Microbe-vector Interactions in Vector-borne Diseases
S. H. Gillespie, G. L. Smith, A. Osbourn
Cambridge University Press, May 6, 2004 - Science - 383 pages
Several billion people are at daily risk of life threatening vector-borne diseases such as malaria, trypanosomiasis and dengue. This volume describes the way in which the causal pathogens of such diseases interact with the vectors that transmit them. It details the elegant biological adaptations that have enabled pathogens to live with their vectors and, in some circumstances, to control them. This knowledge has led to novel preventative strategies in the form of antibiotics and new vaccines which are targeted not at the pathogen itself but at its specific vector.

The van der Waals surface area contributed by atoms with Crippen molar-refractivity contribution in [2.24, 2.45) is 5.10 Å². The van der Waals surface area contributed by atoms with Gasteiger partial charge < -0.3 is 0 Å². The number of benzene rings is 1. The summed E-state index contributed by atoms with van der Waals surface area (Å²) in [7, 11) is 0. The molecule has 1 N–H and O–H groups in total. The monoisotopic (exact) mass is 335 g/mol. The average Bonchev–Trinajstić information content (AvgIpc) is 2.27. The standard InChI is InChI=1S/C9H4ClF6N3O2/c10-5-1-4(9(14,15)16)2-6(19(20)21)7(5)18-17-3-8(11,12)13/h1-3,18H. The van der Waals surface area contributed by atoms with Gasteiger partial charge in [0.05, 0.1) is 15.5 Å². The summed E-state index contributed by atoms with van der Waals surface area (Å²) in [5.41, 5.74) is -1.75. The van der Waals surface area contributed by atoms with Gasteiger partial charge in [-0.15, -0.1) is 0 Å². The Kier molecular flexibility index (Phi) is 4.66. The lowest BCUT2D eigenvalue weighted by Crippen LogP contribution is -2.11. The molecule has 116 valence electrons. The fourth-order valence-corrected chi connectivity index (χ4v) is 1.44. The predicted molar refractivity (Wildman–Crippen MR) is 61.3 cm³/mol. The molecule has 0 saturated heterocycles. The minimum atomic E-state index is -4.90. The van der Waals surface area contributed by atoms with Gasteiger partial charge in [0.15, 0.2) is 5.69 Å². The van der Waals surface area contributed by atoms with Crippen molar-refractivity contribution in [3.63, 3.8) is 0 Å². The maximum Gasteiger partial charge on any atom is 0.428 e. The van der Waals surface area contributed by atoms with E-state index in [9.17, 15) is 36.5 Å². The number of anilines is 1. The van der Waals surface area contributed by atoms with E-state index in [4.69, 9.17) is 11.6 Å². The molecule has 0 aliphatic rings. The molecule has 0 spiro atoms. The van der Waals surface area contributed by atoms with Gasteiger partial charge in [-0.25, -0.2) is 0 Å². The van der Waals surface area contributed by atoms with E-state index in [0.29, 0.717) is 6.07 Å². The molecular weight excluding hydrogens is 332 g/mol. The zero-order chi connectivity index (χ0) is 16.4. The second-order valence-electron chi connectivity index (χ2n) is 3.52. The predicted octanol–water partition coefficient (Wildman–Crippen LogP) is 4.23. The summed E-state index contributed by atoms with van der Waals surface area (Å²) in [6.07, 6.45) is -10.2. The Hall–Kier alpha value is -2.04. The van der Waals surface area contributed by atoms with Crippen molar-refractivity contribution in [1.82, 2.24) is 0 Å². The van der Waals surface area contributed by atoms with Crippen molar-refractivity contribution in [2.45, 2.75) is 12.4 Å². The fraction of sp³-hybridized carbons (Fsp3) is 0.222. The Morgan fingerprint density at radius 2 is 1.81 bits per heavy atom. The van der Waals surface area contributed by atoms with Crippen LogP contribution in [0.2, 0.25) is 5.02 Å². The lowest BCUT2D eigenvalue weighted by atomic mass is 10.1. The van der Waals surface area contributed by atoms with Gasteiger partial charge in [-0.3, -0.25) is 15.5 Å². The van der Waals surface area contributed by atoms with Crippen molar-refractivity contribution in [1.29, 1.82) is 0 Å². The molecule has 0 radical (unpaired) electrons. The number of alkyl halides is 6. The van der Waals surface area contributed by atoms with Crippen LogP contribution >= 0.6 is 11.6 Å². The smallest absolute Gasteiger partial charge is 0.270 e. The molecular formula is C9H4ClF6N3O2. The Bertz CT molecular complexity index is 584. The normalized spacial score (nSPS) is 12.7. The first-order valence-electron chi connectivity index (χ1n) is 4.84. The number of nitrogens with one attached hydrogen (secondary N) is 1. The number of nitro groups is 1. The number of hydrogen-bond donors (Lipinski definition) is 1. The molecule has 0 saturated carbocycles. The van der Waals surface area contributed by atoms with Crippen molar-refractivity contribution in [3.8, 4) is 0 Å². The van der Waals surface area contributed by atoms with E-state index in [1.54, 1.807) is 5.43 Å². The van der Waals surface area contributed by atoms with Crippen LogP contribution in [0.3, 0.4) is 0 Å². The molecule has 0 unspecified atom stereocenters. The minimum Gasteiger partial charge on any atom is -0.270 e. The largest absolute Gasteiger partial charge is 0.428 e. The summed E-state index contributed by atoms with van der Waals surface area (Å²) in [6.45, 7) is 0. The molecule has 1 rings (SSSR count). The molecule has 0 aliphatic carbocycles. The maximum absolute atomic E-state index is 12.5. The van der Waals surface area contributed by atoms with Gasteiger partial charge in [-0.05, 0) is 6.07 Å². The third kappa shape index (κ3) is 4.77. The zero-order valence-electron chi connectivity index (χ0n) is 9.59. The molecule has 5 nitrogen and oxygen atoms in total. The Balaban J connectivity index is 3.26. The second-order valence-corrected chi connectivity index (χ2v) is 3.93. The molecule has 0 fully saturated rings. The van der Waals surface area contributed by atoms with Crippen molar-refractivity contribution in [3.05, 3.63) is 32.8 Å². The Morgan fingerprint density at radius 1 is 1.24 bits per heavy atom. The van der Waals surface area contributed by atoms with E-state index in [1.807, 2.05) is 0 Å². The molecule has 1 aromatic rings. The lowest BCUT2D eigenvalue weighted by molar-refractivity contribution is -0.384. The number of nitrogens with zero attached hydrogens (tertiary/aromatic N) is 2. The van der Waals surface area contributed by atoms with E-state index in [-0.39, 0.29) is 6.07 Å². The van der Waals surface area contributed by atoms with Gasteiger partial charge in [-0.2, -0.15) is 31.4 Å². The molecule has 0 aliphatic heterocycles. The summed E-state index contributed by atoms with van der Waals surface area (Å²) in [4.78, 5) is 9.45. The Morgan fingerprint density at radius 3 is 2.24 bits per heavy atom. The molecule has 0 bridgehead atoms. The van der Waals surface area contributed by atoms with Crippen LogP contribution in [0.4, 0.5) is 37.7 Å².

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activity Aedes aegypti Aedes albopictus African Anopheles gambiae antigen arboviruses arthropod bacteria Beaty Biomphalaria blood meal bluetongue Borrelia burgdorferi cellular Crosse virus Culex Culicidae Culicoides cycle defensin dengue Dimopoulos Diptera dissemination Drosophila effect encapsulation encephalitis virus encoded Entomol equine factors feeding fever virus filarial flaviviruses flea gene genetic genome glycoprotein Gubler haemocoel haemocytes haemolymph hemocytes human immune response innate immunity Insect Biochem interactions invertebrate involved Ixodes lectins Lyme disease malaria mammalian mechanisms Mellor membrane midgut molecular molecules mosquito mosquito cells mosquito vector nematodes neutrophils occur Ornithodoros Parasitol pathogens pathway peptides phagocytophilum plant viruses Plasmodium populations Proc Natl AcadSci prolixus protein Ratcliffe reassortment receptors Rhodnius RNA silencing role salivary glands sequence species spirochete strains studies susceptibility temperature tick-borne ticks tissues transgenic transmitted transovarial transmission triseriatus Trypanosoma tsetse vaccine vector vector competence vector-borne diseases vertebrate host viral Virol WEEV Wolbachia yellow fever
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